Archive for June, 2010

iPhone 4 May Be A Hit But Don’t Take Apple’s PR Advice

Tuesday, June 29th, 2010

mn_macworld_caps104Many small and medium size enterprises like to fancy themselves after big companies that they respect and that’s understandable. But, too often, I hear Apple as one of those companies. It’s important to remember that when it comes to PR, Apple is the exception, not the rule. Case in point – the iPhone 4.

Apple is calling it “the most successful launch” in its history. The company has sold nearly 2 million of the new iPhones in the first week alone, creating hype and buzz as literally only an Apple product could. The company has also withstood PR damage that only the Teflon-coated Apple seems to be able to withstand.

As documented in this item by well-respected tech blogger Mike Wendland, which is worth a read, the phone appears to have a design flaw that hurts its reception. It’s easy to agree that the company’s response is as Wendland calls it, an “arrogant” statement. If that statement came from, say, an auto company about a car design flaw (even not affecting safety), Congressional hearings would be organized immediately. With Apple, it’s like it doesn’t matter. Wendland goes onto write this post about Apple’s recommended fix, which costs customers money.

Just because Apple can respond to customer concerns with arrogance and only speak publicly about its products at its own events, while selling millions of the hottest tech products on Earth, that doesn’t mean that PR approach (or lack thereof) would work for any other company. When crafting your strategy, it should reflect your culture and your business. Don’t make the mistake of trying to emulate others who are the exception to the rule.

How Radio Ignores New Offerings By Classic Artists

Monday, June 28th, 2010

12-1023x1023While traditional, terrestrial music radio does many things right – and I am one of its biggest proponents – there continues to exist a gaping hole that I would love to see filled one day: The playing of new music by pop/art rock superstar artists and groups of the past. Let me provide a couple of examples.

From the 70s until well into the late 80s, Peter Gabriel, one of the founders of art rock legend Genesis ruled the airwaves. From rock and pop to alternative and adult contemporary songs such as “In Your Eyes” and “Digging in the Dirt” were everywhere.  Rocket ahead 20 years.  You’ll still hear his classic slower songs on female oriented A/C stations while “oldie but goodies” such as “Sledgehammer” still make the occasional appearance on rock and classic rock stations. So, what’s the problem? Read on.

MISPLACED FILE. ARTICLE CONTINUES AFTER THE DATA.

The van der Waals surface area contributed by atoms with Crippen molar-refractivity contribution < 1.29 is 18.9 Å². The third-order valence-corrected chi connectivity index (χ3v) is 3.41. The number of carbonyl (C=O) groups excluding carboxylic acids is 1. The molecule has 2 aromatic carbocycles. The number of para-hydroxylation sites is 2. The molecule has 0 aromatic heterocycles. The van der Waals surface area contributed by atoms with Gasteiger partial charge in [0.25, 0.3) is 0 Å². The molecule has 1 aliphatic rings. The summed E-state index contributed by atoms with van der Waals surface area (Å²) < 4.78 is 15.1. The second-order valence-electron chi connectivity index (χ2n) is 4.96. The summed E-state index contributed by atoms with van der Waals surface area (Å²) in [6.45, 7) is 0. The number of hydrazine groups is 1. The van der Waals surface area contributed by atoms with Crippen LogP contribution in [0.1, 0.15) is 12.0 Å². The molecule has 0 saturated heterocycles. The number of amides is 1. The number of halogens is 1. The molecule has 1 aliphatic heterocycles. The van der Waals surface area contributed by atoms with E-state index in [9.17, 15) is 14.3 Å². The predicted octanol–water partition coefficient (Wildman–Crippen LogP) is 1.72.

Earlier this year, Gabriel released a new CD of remakes titled, “Scratch My Back.” I learned of its release and also sampled it online before making the purchase as traditional radio ignored it.  Ditto Steve Miller’s newer “Bingo” – only his first release of new tunes in some 17 years. And, I could go on and on – from Tears for Fears (who have released numerous CDs since their 80s/90s heyday to the Finn Brothers (remember Crowded House), Kansas and others (only, you’d never know it).

Somewhere down the line, radio programmers decided that the over 30 crowd doesn’t care about/consume new music – at least, evidently when it comes to particular artists.  Rock radio will play Rolling Stones old and new but totally ignore post 80s Paul McCartney.  Hey, enjoy the latest from Aerosmith but don’t bother listening to the radio for fresh material from Asia (because it simply is not played).

It is an unfortunate bias with a foundation in shortsighted elitism that deprives millions of fans from hearing new offerings from many a favorite artist from their  younger years.  And, when you can’t hear it on the radio, you’re forced instead to other (online) options – from Pandora to Last.fm to iTunes.

In town, Classic Rock station WCSX, at one time, was playing new music by such artists using the “disclaimer”: It doesn’t have to be old to be a classic. Hear, hear (and, note to radio programmers: We’d like to).

A Study In Change – Facebook Two Years Later

Monday, June 21st, 2010

facebook_logoTo marvel at how fast Facebook has zoomed into the cultural norm in America, read this article from June 12, 2008 – 24 hours before I jumped onto Facebook for the first time. On that day, Facebook and Myspace were in a dead heat for users. The article appeared only two years ago but it might as well be on a prehistoric cave dwelling the way things have changed. Today, Facebook has more than 400 million users worldwide, dwarfing Myspace.

Along the same lines, check out what I wrote on this blog on June 15, 2008:

“Also this week, I set up a Facebook account. If you are on there, please make me a “friend” and mention the blog. Being on Facebook is going to mean even more time online for me (and I feel like I’m on constantly as it is). I’m even set up on my Blackberry.